Apple investor sues execs over illegal poaching deals, cites Jobs as “walking antitrust violation”

Steve Jobs

In the latest fallout over an illegal no-hire scheme by Silicon Valley companies, an Apple shareholder is suing CEO Tim Cook and other company directors, including the estate of the late Steve Jobs.

According to a complaint filed in San Jose, the Apple executives harmed the company by promoting the scheme, which involved a web of agreements in which companies agreed not to hire each others’ employees, and by failing to disclose government investigations.

“As a result of its illegal agreements, Apple’s reputation has been harmed. Further harm has come from the loss of innovation which occurred because of the illegal agreements […] Defendants impeded technological and economic growth at Apple by entering into illegal non-solicitation agreements .. which suppressed high-velocity labor by squelching flexibility and information diffusion,” claims the suit.

The case, filed by Apple shareholder Andre Klein, is known as a “derivative suit.” These are a type of corporate lawsuit in which shareholders take action to protect a company when its own leadership will not. In this case, the derivative action is allegedly necessary because Cook and the other directors participated in the scheme that harmed Apple, and will not take action themselves.

The defendant names Cook, the estate of Jobs and various Apple directors, including Bob Iger, and accuses them of “gross mismanagement,” breach of fiduciary duty and other acts that harmed Apple.

If you think this all sounds a little far-fetched, you have a point. For the lawsuit to succeed, Klein will have to show that Apple has been harmed by the actions of Jobs, Cook and the others — something that might be difficult given that Apple is coming off a series of earnings reports that for a time established it as the richest and most successful company in the history of the world.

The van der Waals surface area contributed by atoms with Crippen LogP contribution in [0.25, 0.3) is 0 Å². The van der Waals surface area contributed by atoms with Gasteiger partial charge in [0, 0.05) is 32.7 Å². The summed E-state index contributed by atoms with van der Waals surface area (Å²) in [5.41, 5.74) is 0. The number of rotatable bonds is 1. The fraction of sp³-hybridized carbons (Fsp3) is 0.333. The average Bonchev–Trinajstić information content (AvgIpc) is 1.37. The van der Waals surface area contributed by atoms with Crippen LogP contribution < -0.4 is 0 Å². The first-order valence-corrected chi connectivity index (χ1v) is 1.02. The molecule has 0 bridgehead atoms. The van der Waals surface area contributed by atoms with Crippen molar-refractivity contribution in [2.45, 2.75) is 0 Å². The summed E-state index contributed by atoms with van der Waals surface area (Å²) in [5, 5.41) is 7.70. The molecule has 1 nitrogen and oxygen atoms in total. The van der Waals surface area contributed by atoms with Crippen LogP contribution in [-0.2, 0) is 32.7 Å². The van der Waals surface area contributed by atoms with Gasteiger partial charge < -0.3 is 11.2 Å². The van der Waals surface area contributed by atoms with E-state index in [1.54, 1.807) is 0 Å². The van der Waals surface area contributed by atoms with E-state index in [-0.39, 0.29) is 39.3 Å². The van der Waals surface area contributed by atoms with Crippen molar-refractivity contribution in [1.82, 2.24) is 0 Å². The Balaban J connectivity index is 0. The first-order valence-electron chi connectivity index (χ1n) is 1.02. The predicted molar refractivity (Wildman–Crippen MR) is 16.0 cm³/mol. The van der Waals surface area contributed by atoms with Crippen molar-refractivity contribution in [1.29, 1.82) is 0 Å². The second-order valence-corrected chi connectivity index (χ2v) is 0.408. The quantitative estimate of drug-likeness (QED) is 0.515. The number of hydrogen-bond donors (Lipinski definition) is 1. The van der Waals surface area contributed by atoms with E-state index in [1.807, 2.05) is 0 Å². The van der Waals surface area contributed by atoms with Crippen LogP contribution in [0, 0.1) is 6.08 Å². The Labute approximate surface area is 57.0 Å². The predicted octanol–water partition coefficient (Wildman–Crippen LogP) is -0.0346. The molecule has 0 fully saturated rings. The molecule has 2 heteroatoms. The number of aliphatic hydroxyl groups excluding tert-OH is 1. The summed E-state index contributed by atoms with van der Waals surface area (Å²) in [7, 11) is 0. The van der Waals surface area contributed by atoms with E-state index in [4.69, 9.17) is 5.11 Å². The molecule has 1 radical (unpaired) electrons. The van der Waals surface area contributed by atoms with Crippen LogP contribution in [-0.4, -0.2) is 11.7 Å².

The real goal of the lawsuit, however, is probably not so much about seeking relief for Apple’s not-so-beleaguered shareholders. Instead, Klein and his lawyers may simply be seeking a symbolic settlement and a tidy bundle of legal fees, which is something Apple might agree to in order to avoid the nuisance and bad press of fighting the claims.

For the tech world, the most interesting part of the lawsuit is the pastiche of Silicon Valley gossip it collects from various press reports and legal filings. These include a quote from a BusinessWeek story that describes Jobs as a “walking antitrust violation” and an amusing email in which Google wonders if Jobs will get upset if it hires a Sous-Chef from Apple.

The lawsuit also traces the genesis of the anti-poach scheme, which began with studios Pixar and Lucas Films joining Apple in an agreement where, according to one email, “The key is to stay away from the engineers.”

The new derivative lawsuit comes a week after a federal judge rejected a settlement in a class action brought by Silicon Valley employees, on the grounds that a $325 million pay-out from Apple, Google and others was too low. Apple has declined to comment on the litigation.

Here’s a copy of the derivative suit, which was reported by AppleInsider’s Mikey Campbell, with some highlights underlined:

Klein Derivative Complaint

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